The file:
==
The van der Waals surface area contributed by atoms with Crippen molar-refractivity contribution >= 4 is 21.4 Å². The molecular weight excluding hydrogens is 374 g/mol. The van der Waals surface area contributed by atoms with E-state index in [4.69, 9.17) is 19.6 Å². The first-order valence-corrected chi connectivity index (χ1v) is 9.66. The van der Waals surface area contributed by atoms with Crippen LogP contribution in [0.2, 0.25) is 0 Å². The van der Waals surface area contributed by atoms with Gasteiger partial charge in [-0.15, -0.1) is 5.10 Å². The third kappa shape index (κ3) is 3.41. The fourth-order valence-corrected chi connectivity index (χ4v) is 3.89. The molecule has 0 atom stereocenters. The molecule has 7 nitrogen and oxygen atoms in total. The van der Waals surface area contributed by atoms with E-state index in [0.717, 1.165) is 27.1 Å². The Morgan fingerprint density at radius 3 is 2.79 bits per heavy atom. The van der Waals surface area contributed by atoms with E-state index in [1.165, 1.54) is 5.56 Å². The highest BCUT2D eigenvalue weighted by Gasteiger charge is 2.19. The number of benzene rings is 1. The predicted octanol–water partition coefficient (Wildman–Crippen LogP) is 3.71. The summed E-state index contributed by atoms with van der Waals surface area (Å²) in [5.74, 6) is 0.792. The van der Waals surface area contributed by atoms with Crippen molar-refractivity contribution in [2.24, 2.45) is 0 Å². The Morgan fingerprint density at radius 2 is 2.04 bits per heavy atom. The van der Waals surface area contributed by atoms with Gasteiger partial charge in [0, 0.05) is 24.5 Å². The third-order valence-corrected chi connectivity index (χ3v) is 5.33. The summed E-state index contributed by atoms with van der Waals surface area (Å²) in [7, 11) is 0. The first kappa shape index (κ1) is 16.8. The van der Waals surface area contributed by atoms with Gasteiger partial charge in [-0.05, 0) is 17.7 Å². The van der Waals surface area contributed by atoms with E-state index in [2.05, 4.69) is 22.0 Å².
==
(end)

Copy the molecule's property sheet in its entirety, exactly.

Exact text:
The van der Waals surface area contributed by atoms with Crippen molar-refractivity contribution >= 4 is 21.4 Å². The molecular weight excluding hydrogens is 374 g/mol. The van der Waals surface area contributed by atoms with E-state index in [4.69, 9.17) is 19.6 Å². The first-order valence-corrected chi connectivity index (χ1v) is 9.66. The van der Waals surface area contributed by atoms with Crippen LogP contribution in [0.2, 0.25) is 0 Å². The van der Waals surface area contributed by atoms with Gasteiger partial charge in [-0.15, -0.1) is 5.10 Å². The third kappa shape index (κ3) is 3.41. The fourth-order valence-corrected chi connectivity index (χ4v) is 3.89. The molecule has 0 atom stereocenters. The molecule has 7 nitrogen and oxygen atoms in total. The van der Waals surface area contributed by atoms with E-state index in [0.717, 1.165) is 27.1 Å². The Morgan fingerprint density at radius 3 is 2.79 bits per heavy atom. The van der Waals surface area contributed by atoms with E-state index in [1.165, 1.54) is 5.56 Å². The highest BCUT2D eigenvalue weighted by Gasteiger charge is 2.19. The number of benzene rings is 1. The predicted octanol–water partition coefficient (Wildman–Crippen LogP) is 3.71. The summed E-state index contributed by atoms with van der Waals surface area (Å²) in [5.74, 6) is 0.792. The van der Waals surface area contributed by atoms with Crippen molar-refractivity contribution in [2.24, 2.45) is 0 Å². The Morgan fingerprint density at radius 2 is 2.04 bits per heavy atom. The van der Waals surface area contributed by atoms with Gasteiger partial charge in [0, 0.05) is 24.5 Å². The third-order valence-corrected chi connectivity index (χ3v) is 5.33. The summed E-state index contributed by atoms with van der Waals surface area (Å²) in [7, 11) is 0. The first kappa shape index (κ1) is 16.8. The van der Waals surface area contributed by atoms with Gasteiger partial charge in [-0.05, 0) is 17.7 Å². The van der Waals surface area contributed by atoms with E-state index in [2.05, 4.69) is 22.0 Å².